“We also allege in the petition that there was a calculation on the part of this therapist, Mr Schwartz, to target people who have unlimited insurance coverage. Both these ladies come from Minnesota , which under Minnesota law allows unlimited coverage for residential care for eating disorders.”

The suit seeks an open-ended sum in excess of $25,000. The suit alleges that Thompson incurred medical, counseling and therapy bills of $600,000 and also had an additional sum of $10,000 in medical expenses from St. Lukes Hospital Hospital.

KMOX attempted to reach Schwartz for comment late Wednesday, after the suit was filed.  A woman who answered the phone at Castlewood said Schwartz was not available. KMOX left a voice mail message with the center’s director Nancy Albus, explaining that another suit had been filed and her reaction was sought.

Ken Fields with Fleishman-Hillard Public Relations firm called back, saying he was returning the call for Albus.  He said Castlewood had not yet seen the suit, but he released a statement attributed to Albus:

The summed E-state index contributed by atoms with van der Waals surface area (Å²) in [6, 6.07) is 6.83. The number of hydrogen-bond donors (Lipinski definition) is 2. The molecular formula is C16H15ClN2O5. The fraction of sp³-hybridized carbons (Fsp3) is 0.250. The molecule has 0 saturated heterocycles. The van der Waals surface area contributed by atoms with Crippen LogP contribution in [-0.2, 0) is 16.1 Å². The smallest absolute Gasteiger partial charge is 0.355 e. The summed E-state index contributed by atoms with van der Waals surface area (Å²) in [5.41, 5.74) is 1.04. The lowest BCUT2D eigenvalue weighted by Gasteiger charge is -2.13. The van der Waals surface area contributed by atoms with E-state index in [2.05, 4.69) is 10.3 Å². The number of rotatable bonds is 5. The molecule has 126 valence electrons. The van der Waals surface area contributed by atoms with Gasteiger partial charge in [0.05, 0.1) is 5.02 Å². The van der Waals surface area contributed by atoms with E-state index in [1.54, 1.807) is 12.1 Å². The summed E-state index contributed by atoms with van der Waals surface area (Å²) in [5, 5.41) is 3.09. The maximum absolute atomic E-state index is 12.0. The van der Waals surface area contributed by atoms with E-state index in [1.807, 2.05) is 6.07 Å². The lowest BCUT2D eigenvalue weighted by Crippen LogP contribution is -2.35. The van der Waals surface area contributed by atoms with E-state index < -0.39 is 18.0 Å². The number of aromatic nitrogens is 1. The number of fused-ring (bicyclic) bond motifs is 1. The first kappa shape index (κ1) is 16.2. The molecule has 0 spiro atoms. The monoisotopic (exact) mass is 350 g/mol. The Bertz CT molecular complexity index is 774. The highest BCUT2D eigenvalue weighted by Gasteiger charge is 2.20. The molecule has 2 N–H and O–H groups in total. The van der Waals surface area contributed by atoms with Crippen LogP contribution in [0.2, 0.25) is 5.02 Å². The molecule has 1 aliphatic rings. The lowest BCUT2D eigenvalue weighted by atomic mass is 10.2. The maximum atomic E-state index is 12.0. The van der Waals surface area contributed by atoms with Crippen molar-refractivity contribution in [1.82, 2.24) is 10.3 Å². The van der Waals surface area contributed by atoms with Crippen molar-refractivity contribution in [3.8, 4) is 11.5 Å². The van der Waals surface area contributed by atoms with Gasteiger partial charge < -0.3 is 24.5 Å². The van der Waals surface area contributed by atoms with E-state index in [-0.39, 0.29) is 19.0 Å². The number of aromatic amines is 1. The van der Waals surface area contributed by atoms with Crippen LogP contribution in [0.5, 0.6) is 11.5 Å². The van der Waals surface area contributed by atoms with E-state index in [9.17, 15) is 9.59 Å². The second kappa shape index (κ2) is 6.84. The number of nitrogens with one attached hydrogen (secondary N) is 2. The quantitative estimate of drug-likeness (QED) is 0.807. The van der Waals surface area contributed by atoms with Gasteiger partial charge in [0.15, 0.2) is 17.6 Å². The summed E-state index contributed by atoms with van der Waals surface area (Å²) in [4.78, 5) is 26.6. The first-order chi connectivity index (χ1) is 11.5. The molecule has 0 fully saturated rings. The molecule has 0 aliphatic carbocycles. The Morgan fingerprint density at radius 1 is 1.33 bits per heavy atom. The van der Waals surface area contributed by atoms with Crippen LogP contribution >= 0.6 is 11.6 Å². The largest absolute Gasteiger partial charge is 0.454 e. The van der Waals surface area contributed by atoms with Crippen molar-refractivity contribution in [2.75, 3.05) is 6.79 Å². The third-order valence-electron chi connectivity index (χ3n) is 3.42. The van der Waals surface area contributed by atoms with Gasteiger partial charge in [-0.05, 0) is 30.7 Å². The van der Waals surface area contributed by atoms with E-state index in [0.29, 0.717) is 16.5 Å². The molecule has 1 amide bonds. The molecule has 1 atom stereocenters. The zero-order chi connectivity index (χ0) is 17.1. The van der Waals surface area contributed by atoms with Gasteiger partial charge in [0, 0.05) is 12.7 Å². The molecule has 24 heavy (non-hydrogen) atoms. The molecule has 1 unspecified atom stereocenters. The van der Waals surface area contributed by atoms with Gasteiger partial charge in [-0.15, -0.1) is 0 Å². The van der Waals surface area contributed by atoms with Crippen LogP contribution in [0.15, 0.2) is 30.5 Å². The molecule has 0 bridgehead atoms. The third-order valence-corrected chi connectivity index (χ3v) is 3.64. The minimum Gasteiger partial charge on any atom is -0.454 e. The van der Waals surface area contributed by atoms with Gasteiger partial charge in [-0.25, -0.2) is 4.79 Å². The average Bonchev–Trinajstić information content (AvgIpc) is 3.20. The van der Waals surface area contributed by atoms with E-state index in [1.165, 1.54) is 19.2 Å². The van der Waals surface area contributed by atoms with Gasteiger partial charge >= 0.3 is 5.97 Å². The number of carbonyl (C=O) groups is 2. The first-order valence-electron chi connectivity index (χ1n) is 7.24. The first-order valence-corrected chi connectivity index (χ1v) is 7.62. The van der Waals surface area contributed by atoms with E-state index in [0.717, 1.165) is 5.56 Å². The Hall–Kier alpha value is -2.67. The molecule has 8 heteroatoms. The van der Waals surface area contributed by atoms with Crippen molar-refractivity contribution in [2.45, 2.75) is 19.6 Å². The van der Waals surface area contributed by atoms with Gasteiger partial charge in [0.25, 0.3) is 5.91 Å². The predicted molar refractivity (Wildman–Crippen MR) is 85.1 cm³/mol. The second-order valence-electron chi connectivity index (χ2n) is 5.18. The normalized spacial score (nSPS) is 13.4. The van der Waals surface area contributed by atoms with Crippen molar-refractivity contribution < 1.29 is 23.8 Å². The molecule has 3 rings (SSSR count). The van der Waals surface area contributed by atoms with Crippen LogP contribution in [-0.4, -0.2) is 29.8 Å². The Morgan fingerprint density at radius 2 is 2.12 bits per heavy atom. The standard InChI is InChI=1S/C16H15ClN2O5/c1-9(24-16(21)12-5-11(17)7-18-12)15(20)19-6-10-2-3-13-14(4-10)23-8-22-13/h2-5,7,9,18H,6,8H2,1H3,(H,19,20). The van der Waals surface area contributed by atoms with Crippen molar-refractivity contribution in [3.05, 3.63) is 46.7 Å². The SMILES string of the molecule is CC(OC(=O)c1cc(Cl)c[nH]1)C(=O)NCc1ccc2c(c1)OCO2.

“Castlewood has treated more than a thousand clients and is a leading treatment center for those suffering from anorexia, bulimia and compulsive over-eating. Castlewood is confident in the care that has gone on for over a decade.”

After the first suit was filed in December, Albus and Schwartz denied the allegations in media reports. Albus was reportedly vowing to fight the lawsuit.

Meanwhile, attorney Vuylsteke claims a dozen other former Castlewood patients have told him similar allegations, but most fall outside the two-year statute of limitations that allow for a suit to be filed. He claims former patients and employees are willing to step forward under oath and confirm these allegations.

Copyright KMOX

Comments (17)
  1. JL25 says:

    Perhaps it is because she suffered from a severe eating disorder that she was warned it would be dangerous to leave treatment until it was stabilized.